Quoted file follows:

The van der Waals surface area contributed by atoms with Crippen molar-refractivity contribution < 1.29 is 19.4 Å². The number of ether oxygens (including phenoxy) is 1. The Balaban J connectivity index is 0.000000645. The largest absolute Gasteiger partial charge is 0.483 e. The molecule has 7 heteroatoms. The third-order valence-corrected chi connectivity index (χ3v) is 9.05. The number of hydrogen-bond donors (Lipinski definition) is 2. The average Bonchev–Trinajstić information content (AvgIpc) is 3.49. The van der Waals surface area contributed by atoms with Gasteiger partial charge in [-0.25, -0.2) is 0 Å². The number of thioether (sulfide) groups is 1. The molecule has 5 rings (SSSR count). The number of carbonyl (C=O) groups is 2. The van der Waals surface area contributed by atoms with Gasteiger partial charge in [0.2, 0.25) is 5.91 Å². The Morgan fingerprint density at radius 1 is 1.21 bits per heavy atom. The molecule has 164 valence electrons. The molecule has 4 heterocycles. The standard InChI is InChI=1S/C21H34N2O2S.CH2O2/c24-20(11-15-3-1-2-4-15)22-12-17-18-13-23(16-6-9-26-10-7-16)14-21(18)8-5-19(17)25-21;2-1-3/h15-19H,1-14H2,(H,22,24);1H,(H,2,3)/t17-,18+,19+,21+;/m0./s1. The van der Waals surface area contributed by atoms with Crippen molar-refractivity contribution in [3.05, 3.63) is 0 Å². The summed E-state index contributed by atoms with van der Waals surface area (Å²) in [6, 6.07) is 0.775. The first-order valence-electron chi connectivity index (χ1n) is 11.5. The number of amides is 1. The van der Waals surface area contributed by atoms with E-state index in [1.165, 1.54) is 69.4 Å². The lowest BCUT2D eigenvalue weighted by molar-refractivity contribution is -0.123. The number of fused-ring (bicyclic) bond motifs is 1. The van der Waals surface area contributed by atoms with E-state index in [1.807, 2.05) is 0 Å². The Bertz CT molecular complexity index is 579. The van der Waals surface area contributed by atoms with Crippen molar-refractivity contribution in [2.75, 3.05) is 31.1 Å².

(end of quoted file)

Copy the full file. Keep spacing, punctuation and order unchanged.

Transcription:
The van der Waals surface area contributed by atoms with Crippen molar-refractivity contribution < 1.29 is 19.4 Å². The number of ether oxygens (including phenoxy) is 1. The Balaban J connectivity index is 0.000000645. The largest absolute Gasteiger partial charge is 0.483 e. The molecule has 7 heteroatoms. The third-order valence-corrected chi connectivity index (χ3v) is 9.05. The number of hydrogen-bond donors (Lipinski definition) is 2. The average Bonchev–Trinajstić information content (AvgIpc) is 3.49. The van der Waals surface area contributed by atoms with Gasteiger partial charge in [-0.25, -0.2) is 0 Å². The number of thioether (sulfide) groups is 1. The molecule has 5 rings (SSSR count). The number of carbonyl (C=O) groups is 2. The van der Waals surface area contributed by atoms with Gasteiger partial charge in [0.2, 0.25) is 5.91 Å². The Morgan fingerprint density at radius 1 is 1.21 bits per heavy atom. The molecule has 164 valence electrons. The molecule has 4 heterocycles. The standard InChI is InChI=1S/C21H34N2O2S.CH2O2/c24-20(11-15-3-1-2-4-15)22-12-17-18-13-23(16-6-9-26-10-7-16)14-21(18)8-5-19(17)25-21;2-1-3/h15-19H,1-14H2,(H,22,24);1H,(H,2,3)/t17-,18+,19+,21+;/m0./s1. The van der Waals surface area contributed by atoms with Crippen molar-refractivity contribution in [3.05, 3.63) is 0 Å². The summed E-state index contributed by atoms with van der Waals surface area (Å²) in [6, 6.07) is 0.775. The first-order valence-electron chi connectivity index (χ1n) is 11.5. The number of amides is 1. The van der Waals surface area contributed by atoms with E-state index in [1.165, 1.54) is 69.4 Å². The lowest BCUT2D eigenvalue weighted by molar-refractivity contribution is -0.123. The number of fused-ring (bicyclic) bond motifs is 1. The van der Waals surface area contributed by atoms with E-state index in [1.807, 2.05) is 0 Å². The Bertz CT molecular complexity index is 579. The van der Waals surface area contributed by atoms with Crippen molar-refractivity contribution in [2.75, 3.05) is 31.1 Å².